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The impact of inflation on managing client wealth

The impact of inflation on managing client wealth

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By Nick Eatock and Stephen Wirth ·
September 15 2022

The impact of inflation on managing client wealth

Inflation is on the rise around the globe, increasing the cost of living and heightening concerns about its impact on investment portfolios. Here, we look at how digital technology, like cash flow modelling, can reassure clients, encouraging them to stick to their long-term financial plans, as well as allowing advisers to better serve new customers facing a different financial world.

The inflation problem

As the economic recovery from the pandemic took hold in 2021–22, it soon became clear that it would have an inflationary sting in its tail. While this was initially dismissed as ‘transitory’, created by short-term supply chain problems, it has since proved deeper and more persistent than policymakers first hoped. The most recent figures for consumer price inflation in Australia show a rate of 5.1 per cent over the year to the March quarter, which is the highest level in over two decades and due largely to higher charges for electricity and gas, and increases in petrol and food prices.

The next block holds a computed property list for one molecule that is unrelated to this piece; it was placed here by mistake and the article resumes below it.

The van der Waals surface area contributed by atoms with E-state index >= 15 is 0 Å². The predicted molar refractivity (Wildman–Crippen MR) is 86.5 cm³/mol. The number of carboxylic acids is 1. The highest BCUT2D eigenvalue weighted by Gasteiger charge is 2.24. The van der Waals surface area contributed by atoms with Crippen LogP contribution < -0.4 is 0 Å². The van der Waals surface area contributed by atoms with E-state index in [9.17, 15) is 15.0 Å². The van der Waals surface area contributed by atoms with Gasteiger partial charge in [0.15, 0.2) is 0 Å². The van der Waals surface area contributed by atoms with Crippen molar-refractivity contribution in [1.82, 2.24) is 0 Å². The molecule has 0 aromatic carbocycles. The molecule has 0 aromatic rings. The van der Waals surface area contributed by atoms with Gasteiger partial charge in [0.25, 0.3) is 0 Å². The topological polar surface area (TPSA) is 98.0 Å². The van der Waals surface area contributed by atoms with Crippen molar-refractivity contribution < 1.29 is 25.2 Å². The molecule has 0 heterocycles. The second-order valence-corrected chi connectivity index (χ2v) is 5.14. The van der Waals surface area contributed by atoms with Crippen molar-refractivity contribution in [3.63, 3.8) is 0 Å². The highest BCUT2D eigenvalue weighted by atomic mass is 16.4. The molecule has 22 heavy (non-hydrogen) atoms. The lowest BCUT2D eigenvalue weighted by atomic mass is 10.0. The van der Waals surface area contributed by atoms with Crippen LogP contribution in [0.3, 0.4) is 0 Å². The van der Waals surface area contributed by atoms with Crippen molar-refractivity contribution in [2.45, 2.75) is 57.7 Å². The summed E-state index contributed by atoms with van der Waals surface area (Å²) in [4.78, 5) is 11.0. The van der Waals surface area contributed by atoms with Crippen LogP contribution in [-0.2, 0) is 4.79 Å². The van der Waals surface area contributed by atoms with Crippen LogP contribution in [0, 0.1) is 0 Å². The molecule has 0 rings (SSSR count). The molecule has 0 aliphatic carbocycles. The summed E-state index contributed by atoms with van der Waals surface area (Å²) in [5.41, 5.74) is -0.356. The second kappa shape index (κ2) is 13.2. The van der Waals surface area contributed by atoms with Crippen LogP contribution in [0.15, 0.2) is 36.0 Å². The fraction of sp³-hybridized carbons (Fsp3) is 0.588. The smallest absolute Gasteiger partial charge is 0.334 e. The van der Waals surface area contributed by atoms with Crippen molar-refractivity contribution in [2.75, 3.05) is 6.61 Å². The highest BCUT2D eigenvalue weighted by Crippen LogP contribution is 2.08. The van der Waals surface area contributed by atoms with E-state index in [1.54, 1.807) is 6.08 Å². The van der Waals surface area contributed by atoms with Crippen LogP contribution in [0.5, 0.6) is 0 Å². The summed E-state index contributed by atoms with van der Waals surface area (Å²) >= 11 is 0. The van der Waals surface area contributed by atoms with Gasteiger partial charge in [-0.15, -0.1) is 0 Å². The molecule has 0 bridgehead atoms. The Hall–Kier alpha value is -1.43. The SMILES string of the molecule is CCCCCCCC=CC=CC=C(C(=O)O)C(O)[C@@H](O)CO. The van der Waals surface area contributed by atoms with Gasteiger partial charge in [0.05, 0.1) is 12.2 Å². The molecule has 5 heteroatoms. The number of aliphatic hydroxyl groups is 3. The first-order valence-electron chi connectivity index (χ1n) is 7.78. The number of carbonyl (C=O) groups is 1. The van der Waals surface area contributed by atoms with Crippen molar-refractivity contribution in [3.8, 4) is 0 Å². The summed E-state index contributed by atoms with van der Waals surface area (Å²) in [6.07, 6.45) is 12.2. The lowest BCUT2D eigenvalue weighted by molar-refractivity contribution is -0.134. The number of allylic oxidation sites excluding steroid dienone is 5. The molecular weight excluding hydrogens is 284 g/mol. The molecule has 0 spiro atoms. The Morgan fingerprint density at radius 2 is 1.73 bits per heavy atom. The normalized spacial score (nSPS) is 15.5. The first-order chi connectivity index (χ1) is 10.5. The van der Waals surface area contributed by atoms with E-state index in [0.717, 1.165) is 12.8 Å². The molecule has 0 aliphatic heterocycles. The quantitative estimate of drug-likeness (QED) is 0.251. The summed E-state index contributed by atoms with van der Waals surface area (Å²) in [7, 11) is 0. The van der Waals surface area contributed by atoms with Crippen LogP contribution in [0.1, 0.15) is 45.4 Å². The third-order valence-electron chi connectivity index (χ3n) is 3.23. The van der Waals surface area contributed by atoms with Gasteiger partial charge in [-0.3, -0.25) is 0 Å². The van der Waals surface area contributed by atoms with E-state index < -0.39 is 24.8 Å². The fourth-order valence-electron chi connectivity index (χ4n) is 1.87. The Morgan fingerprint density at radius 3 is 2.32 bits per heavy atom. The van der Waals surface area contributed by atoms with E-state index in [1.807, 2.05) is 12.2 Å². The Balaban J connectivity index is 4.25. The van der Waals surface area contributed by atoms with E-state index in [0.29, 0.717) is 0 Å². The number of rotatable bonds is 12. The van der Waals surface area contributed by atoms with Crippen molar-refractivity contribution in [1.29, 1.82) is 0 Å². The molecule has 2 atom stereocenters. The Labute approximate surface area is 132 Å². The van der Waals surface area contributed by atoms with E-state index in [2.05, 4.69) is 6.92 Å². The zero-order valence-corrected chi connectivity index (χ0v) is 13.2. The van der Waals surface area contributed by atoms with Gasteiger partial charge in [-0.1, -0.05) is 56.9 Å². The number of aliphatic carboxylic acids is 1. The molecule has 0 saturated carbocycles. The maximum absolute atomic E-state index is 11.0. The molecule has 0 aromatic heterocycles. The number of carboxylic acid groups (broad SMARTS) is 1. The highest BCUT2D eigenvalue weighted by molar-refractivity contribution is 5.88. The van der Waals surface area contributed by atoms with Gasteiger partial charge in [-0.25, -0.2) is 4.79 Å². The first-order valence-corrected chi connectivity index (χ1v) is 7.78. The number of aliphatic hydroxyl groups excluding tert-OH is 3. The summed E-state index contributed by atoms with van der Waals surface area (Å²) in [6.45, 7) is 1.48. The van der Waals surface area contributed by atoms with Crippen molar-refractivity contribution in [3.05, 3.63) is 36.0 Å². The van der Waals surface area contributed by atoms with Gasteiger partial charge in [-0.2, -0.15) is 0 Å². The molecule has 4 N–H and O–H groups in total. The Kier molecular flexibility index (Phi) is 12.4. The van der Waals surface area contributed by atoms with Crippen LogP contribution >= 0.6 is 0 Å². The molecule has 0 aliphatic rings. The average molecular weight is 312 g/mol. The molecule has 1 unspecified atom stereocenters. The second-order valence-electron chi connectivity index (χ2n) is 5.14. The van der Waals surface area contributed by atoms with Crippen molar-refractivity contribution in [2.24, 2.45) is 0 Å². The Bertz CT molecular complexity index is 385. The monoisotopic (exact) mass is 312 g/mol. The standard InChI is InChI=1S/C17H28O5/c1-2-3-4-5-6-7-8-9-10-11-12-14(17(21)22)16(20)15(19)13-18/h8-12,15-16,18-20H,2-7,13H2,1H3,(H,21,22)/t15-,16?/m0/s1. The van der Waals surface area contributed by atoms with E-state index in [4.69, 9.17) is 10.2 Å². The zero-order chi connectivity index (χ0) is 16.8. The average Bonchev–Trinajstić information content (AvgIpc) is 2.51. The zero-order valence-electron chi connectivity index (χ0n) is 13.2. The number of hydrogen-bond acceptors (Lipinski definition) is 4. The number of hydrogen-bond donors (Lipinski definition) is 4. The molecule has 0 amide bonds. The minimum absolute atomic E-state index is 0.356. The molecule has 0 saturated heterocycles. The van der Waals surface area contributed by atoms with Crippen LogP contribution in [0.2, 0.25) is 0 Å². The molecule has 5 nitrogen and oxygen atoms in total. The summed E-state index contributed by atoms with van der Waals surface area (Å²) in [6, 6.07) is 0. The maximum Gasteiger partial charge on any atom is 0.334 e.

Unfortunately, it looks like there is more pain to come, with the Reserve Bank of Australia (RBA) predicting that inflation will peak at around 7.0 per cent in the December quarter, although by early next year, it is expected to begin to decline. However, the RBA has conceded this outlook could change. Petrol prices in Australia are up by 37 per cent over the past year, adding one percentage point to the inflation rate, and could still go higher. 

For some clients, the impact on their short-term finances and their standard of living will be an immediate worry, especially for those in retirement, who spend a greater share of their income on food and fuel. The Association of Superannuation Funds of Australia (ASFA) has said the increased costs of energy, food, clothing, and other household services has already caused the highest annual increase in retiree budgets since 2010.

The ASFA Retirement Standard September quarter 2021 figures indicate that couples aged around 65 now need about $63,799 per year to live a comfortable retirement and singles need $45,239, up by 0.9 per cent and 1.0 per cent respectively on the previous quarter. 

Clients will also be concerned about the consequences for their long-term investments and how rising inflation could affect their future plans, especially with the possibility of further interest rate rises almost certain. High inflation has already forced the central bank into action, increasing its cash rate to 0.85 per cent in June with further rate increases forecast. RBA Governor, Philip Lowe, has said the bank is considering a 0.25 percentage point or a 0.5 percentage point rise in official interest rates at its 5 July meeting with further rate rises likely in coming months.


The power of cashflow modelling

Obviously, advisers are well used to dealing with the impact of inflation on a client's finances, but cashflow models also work as an excellent tool to provide reassurance that an individual’s plan remains on track. An adviser can incorporate a client’s assets, investments and income, and project it forwards using assumed rates of growth, inflation, and interest rates along with factors like the client's financial objectives and risk tolerance, to create and compare unlimited scenarios brought to life visually through charts and tables.